I edited an anthology years ago called Hour of Pain, which found a publisher and then that publisher vanished into the ether, and as the book was done for the sole purpose of highlighting the dearth of talent in the small press outside of the big names, and therefore featured no recognizable, or to put it in publishing terms, "saleable" names, the book never happened. That was open to submissions and during the six-month reading period, I estimate I received close to four hundred stories. Of that number, I selected twenty.
For Tales from the Gorezone, restricted to members of the Gorezone message board, the numbers were lower. Of the one hundred stories I was sent for that, I think I took about eighteen.
What advice would you give to someone considering putting together an anthology?
I wrote a bit about this in a column for the Cemetery Dance website, which is a lot longer and more in-depth than we have room for here, but to sum it up I'd say one of the most important things I learned doing these books is not to sell out, or—as pretentious as it may sound—amend your vision to suit others. Sure, there are guidelines, but if you're going to put together a book, be sure you know why you're doing it, then do it. Don't accept bad stories just because they're written by ordinarily good authors, or will sell the book for you, because the euphoria of that sale will last only until the reviews come out, and as hard a sell as anthologies are these days, that concession you made to avoid looking bad to one of your authors may be the reason you find it even harder to sell the next one. Don't be afraid to reject stories you don't think suit the book, and don't make promises you can't keep. Remember above all else: A good story is a good story; a bad one, isn't. Sounds obvious, doesn't it? You'd be amazed how blurry the lines can get when you're dealing with your heroes.
Don't just do an anthology because it seems like the popular thing to do. Do one because you love them. And for Chrissakes, don't do a "royalty-only" anthology that essentially means you'll have your writers busting their asses for no pay, and no readers. If you want a professional anthology, you get a professional publisher to publish a book of professional stories by professional writers. There was a time when this didn't need to be said. Go to www.ralan.com and look at the anthologies currently open to submissions. The ratio of pay versus "royalty-only" (i.e. no pay) is alarming.
For those readers interested, the column I wrote about this subject is here: (http://www.cemeterydance.com/page/CDP/WritersColumnKealanPatrickBurke)
Personally, I love to blab on and on about my slush discoveries. What about you? Any stories you’ve discovered for your various anthologies you’d like to tell us about?
A British writer named Paul Finch wrote a story called "Children Don't Play Here Anymore" for my Quietly Now anthology, which has stayed with me in the years since. It was a beautiful and haunting tale, as was Darren Godfrey's "Storage Unit" for the same book. These were writers not many people were familiar with, and they proved they were more than qualified to share a table of contents with the greats. From the veterans then, Mark Morris wrote a story for Night Visions 12 called "What Nature Abhors" which I class as one of the scariest and most unsettling tales I've ever read. Charles L. Grant and Jack Cady wrote the kind of tales I'd been hoping and praying they'd deliver for Taverns of the Dead, as did everyone in that book. I felt blessed. Like I said earlier though, I reject stories I don't like, no matter who writes them, so I'm absolutely proud of every story I've accepted for my anthologies.
What are your pet peeves as an editor?
It's a pretty common one: formatting errors. I absolutely hate it when someone sends me a story and it's one big massive block of text with no spacing, or paragraphs. It used to mean I'd have to spent hours fixing it myself just to read it. Not any more. These days I either return the story with a note asking for the story to be reformatted, or I delete it, depending on my mood. With the amount of guidelines freely available around the 'Net and in books, there's no excuse for not preparing your submission properly.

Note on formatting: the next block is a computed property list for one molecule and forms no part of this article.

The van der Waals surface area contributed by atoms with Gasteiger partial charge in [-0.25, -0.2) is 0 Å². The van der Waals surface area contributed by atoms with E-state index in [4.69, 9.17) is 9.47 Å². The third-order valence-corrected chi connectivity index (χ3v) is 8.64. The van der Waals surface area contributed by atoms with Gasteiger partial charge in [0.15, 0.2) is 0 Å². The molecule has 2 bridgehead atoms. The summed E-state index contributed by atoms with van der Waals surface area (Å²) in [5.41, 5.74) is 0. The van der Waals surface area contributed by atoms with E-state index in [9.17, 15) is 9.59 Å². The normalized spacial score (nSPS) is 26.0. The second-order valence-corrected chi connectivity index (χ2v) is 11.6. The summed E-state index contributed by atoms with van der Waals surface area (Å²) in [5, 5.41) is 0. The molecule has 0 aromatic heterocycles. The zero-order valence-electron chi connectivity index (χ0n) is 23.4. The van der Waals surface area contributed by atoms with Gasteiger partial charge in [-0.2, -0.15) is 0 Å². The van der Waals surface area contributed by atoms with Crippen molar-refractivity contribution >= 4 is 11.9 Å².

People who ignore guidelines get on my nerves too, particularly those with the attitude that their work is so exceptional, they don't need to follow the guidelines because you'll be so blown away by their immense talent to notice they sent a vampire story for an absolutely-no-vampire-stories anthology. Or a 40,000-word novella when the limit is 5,000 words. Or a splatter/gore-soaked zombie tale to a traditional ghost story anthology, or vice-versa. Or poetry for a prose-only antho. Not adhering to the guidelines shows a lack of interest on the part of the writer, and if they're not willing to take the time to read them, why should we read the story?
Who are some of your favorite authors, both in and outside of the genre?
Charles L. Grant, Ramsey Campbell, Steve Rasnic Tem, Christopher Fowler, Joe Hill, Nicholas Royle, Glen Hirshberg, Peter Crowther, Mark Morris, Simon Clark, Norman Partridge, Susanna Clarke, Larry McMurtry, John Connolly, Jeffrey Deaver, Ed Gorman, Stephen King, Peter Straub, Bentley Little, Al Sarrantonio, Tim Lebbon, Dan Simmons, Terry Lamsley, Simon Clark, Jack Ketchum, T.E.D Klein, Jack Cady, Michael Marshall Smith, David B. Silva, Kim Newman, Chet Williamson, Joe Lansdale, Michael Chabon. That's off the top of my head. No doubt I'm forgetting a boatload. I read a bit of everything.
Do you have any additional editorial aspirations?
I'd like to edit a ghost story magazine in the vein of Ash-Tree's All Hallows, or a mystery/ghost story magazine like The Strand. I'd also like to land a mass-market paperback deal for one of my anthologies. It would be nice to see the books get a wider readership.
You’ve also accomplished quite a bit as a writer. Has your editorial work helped your writing at all?
I think, from picking through so many stories over the years I find it easier to identify the flaws in my own. And like general reading for pleasure, exposure to so much damn fine work has made me want to be a better writer.
Does the writer in you have any non-editorial advice for the hordes of scribes out there?
Don't give up. I have faced more heartbreak, self-doubt, and disappointment in this profession than in any other I've put my hand to. But in the end, quitting is too easy. Anyone can do that. The same can't be said for this creative madness we call writing.
Thanks so much for your time.
You're very welcome. I hope I wasn't too boring.
Big thanks to Kealan for doing this interview. Next month I hope to avoid these sorts of mistakes, so hopefully you'll continue to tune in when I interview . . .???